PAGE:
Liz threw down her food and blood sugar long on my desk as she entered my office; clearly she was frustrated, and confused.
“Let’s talk about it, tell me what’s happening that makes you want to give up,” I asked her, I needed more details to help unravel and make sense of Liz’s frustrations.
Understanding blood sugar patterns can be confusing and frustrating! Especially in the early stages when you’re trying to put it all together to make sense. Like any new task, behavior change or project you’re trying to manage, until you know and understand all the influencing factors, how they affect the results you see, you’ll be frustrated. In that process, what’s most important is that even though you feel like you failed, or you just gave up; you’ve got to get back up and review what you can learn about that situation. Success comes from consistently failing, learning and starting again.
As I talked to Liz she explained how everything seemed to be going well, she could see the relationship between higher carbohydrate meals and the high blood sugars that followed the meal. And then out of nowhere, after what appeared to be a great day she woke up the morning of our appointment with a high blood sugar.
I reviewed the common causes:
1. Forgetting to take your medicine the night before. NO
2. A low blood sugar overnight will cause a rebound high morning blood sugar. NO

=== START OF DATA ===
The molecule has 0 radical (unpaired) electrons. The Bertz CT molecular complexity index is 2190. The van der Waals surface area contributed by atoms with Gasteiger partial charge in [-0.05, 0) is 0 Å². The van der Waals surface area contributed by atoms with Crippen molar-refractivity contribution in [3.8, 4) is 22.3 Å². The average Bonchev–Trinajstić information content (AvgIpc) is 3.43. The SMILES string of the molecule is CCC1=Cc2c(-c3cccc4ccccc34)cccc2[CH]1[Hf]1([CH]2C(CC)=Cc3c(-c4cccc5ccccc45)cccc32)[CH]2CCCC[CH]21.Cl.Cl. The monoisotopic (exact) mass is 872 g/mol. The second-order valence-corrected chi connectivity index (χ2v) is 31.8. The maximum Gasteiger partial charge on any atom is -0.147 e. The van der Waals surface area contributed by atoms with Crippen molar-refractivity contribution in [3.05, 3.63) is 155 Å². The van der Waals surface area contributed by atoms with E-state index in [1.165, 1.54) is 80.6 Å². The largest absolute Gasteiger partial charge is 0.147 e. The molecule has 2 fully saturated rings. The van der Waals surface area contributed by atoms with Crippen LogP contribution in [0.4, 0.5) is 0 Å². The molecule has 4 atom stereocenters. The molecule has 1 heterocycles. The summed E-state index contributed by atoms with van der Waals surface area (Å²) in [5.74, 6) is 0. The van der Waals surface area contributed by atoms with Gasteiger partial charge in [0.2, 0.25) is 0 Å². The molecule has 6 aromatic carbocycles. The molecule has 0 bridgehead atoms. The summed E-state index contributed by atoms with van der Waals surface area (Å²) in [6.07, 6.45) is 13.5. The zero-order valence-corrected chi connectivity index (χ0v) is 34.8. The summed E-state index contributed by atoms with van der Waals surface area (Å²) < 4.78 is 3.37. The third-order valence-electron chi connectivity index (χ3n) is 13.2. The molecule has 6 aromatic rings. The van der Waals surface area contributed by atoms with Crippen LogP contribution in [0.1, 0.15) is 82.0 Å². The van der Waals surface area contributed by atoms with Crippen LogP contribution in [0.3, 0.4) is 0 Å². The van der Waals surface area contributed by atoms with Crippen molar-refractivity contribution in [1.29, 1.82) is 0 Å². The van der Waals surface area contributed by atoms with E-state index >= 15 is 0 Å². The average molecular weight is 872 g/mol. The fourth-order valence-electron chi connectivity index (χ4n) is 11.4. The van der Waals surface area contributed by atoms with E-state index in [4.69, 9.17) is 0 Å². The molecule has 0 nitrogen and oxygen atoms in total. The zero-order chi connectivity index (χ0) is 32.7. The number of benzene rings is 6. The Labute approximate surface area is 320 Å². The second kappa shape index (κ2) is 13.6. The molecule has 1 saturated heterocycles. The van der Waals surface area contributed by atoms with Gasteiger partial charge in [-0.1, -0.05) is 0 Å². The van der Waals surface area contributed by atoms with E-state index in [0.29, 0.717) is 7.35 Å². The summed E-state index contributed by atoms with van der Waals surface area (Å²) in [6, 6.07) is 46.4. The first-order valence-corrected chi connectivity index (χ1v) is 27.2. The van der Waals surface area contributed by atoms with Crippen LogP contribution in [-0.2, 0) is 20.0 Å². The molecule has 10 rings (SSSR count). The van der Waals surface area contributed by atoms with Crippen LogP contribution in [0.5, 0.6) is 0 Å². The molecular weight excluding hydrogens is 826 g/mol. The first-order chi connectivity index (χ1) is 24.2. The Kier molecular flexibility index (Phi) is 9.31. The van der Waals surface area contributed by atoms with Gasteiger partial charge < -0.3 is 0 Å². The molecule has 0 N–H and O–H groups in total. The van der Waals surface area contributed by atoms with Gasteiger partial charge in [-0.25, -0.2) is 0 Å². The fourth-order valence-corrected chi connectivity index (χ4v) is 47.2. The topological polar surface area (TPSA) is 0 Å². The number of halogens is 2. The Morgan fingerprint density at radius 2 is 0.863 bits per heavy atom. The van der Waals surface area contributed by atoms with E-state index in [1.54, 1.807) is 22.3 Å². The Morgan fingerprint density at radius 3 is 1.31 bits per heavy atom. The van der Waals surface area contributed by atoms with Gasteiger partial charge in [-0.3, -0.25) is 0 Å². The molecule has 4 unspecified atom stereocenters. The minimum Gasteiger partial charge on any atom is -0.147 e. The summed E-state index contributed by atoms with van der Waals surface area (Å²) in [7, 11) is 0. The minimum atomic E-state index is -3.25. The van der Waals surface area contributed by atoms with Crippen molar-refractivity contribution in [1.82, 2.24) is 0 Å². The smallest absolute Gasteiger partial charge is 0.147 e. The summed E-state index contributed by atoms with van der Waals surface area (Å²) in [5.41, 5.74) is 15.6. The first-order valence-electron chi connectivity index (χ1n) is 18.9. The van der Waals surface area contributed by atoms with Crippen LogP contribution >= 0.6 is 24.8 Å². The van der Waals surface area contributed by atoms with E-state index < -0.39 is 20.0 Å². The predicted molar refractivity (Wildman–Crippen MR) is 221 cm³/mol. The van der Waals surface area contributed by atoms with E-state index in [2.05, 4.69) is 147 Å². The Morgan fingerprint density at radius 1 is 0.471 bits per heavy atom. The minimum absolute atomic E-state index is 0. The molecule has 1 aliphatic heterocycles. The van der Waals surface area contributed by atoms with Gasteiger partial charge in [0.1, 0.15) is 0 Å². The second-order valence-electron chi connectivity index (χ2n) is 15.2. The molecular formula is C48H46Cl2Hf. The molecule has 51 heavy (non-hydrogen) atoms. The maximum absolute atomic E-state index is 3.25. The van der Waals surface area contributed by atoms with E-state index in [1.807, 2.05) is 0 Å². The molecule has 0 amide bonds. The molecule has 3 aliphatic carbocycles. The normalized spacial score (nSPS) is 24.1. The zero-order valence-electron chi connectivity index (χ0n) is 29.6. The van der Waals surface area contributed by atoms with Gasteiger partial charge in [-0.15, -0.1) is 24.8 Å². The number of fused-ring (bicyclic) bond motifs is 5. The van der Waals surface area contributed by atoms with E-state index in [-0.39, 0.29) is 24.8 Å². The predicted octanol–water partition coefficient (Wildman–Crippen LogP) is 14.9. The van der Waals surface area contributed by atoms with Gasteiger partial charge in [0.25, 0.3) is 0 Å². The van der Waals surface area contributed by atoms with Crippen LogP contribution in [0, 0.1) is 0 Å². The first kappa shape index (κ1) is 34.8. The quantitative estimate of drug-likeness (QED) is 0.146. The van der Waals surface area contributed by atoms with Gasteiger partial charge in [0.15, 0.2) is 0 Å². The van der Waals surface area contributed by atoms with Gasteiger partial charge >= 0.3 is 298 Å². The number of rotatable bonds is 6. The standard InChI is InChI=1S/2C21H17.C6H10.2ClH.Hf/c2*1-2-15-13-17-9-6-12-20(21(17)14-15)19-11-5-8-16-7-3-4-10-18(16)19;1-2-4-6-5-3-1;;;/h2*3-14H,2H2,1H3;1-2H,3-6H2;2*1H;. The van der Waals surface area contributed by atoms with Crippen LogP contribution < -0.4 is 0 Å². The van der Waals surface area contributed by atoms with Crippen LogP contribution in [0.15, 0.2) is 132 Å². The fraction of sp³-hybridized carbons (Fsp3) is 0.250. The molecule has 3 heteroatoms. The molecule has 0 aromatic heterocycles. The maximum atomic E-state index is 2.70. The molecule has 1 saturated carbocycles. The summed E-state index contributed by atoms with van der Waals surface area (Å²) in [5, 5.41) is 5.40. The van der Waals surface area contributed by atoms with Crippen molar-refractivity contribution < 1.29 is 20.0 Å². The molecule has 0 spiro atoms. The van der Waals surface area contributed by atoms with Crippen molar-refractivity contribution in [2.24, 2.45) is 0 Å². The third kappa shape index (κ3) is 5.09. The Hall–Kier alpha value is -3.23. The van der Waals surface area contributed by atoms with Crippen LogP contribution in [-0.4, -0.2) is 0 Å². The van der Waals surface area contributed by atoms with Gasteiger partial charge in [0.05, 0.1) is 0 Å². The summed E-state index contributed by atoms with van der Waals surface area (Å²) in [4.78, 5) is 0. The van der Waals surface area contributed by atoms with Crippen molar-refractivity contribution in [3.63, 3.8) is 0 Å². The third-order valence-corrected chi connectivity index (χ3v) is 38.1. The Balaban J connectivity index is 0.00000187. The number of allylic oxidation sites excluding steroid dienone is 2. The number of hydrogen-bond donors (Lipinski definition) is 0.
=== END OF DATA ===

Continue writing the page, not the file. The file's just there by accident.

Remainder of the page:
3. Bad test strips after being exposed to high temperature or freezing? NO
4. A new meal that you thought was a good one, but maybe not. NO
5. Pre menstural? NO
6. Any signs of an infection or virus…..bingo!!! She woke up with a stuffy nose and felt like she was
“coming down with something.”
I explained to Liz that not all blood sugar readings reflected your body and food, it was also influenced by many other issues including stress, and illness was a big stress to the body. We reviewed the fact she really obtained some great information, and 1 or 2 high readings that often don’t make sense….. well…sometimes you have to ignore them, and really just look at the trends.
“Now that you know why your blood sugar was high this morning, do you think you can continue on the plan we created to keep gathering more information about what influences your blood sugars and what doesn’t?” With a smile, Liz had to admit she had been very successful and that she would continue with the plan we had created for her.
A key lesson for both of us was: focus on what worked, and if you can’t make sense of what didn’t, quit trying to, you’ll end up with less hair J